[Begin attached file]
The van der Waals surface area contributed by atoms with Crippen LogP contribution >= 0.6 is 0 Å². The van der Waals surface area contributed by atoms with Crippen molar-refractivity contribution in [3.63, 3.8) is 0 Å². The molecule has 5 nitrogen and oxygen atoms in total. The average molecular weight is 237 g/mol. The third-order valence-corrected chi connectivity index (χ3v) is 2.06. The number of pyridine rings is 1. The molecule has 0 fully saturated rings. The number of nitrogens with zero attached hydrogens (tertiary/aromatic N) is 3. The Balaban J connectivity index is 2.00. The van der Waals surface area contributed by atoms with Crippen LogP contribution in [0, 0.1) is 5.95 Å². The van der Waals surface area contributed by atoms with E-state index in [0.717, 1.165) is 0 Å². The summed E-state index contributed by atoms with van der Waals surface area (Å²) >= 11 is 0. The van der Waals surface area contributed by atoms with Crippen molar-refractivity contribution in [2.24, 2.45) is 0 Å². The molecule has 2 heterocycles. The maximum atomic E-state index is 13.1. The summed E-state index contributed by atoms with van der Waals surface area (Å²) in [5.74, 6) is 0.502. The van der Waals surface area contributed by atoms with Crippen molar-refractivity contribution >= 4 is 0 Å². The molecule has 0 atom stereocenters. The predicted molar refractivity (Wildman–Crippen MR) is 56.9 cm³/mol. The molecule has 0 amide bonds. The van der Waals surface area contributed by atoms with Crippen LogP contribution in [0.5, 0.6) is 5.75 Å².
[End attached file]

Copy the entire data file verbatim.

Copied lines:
The van der Waals surface area contributed by atoms with Crippen LogP contribution >= 0.6 is 0 Å². The van der Waals surface area contributed by atoms with Crippen molar-refractivity contribution in [3.63, 3.8) is 0 Å². The molecule has 5 nitrogen and oxygen atoms in total. The average molecular weight is 237 g/mol. The third-order valence-corrected chi connectivity index (χ3v) is 2.06. The number of pyridine rings is 1. The molecule has 0 fully saturated rings. The number of nitrogens with zero attached hydrogens (tertiary/aromatic N) is 3. The Balaban J connectivity index is 2.00. The van der Waals surface area contributed by atoms with Crippen LogP contribution in [0, 0.1) is 5.95 Å². The van der Waals surface area contributed by atoms with E-state index in [0.717, 1.165) is 0 Å². The summed E-state index contributed by atoms with van der Waals surface area (Å²) >= 11 is 0. The van der Waals surface area contributed by atoms with Crippen molar-refractivity contribution in [2.24, 2.45) is 0 Å². The molecule has 2 heterocycles. The maximum atomic E-state index is 13.1. The summed E-state index contributed by atoms with van der Waals surface area (Å²) in [5.74, 6) is 0.502. The van der Waals surface area contributed by atoms with Crippen molar-refractivity contribution >= 4 is 0 Å². The molecule has 0 atom stereocenters. The predicted molar refractivity (Wildman–Crippen MR) is 56.9 cm³/mol. The molecule has 0 amide bonds. The van der Waals surface area contributed by atoms with Crippen LogP contribution in [0.5, 0.6) is 5.75 Å².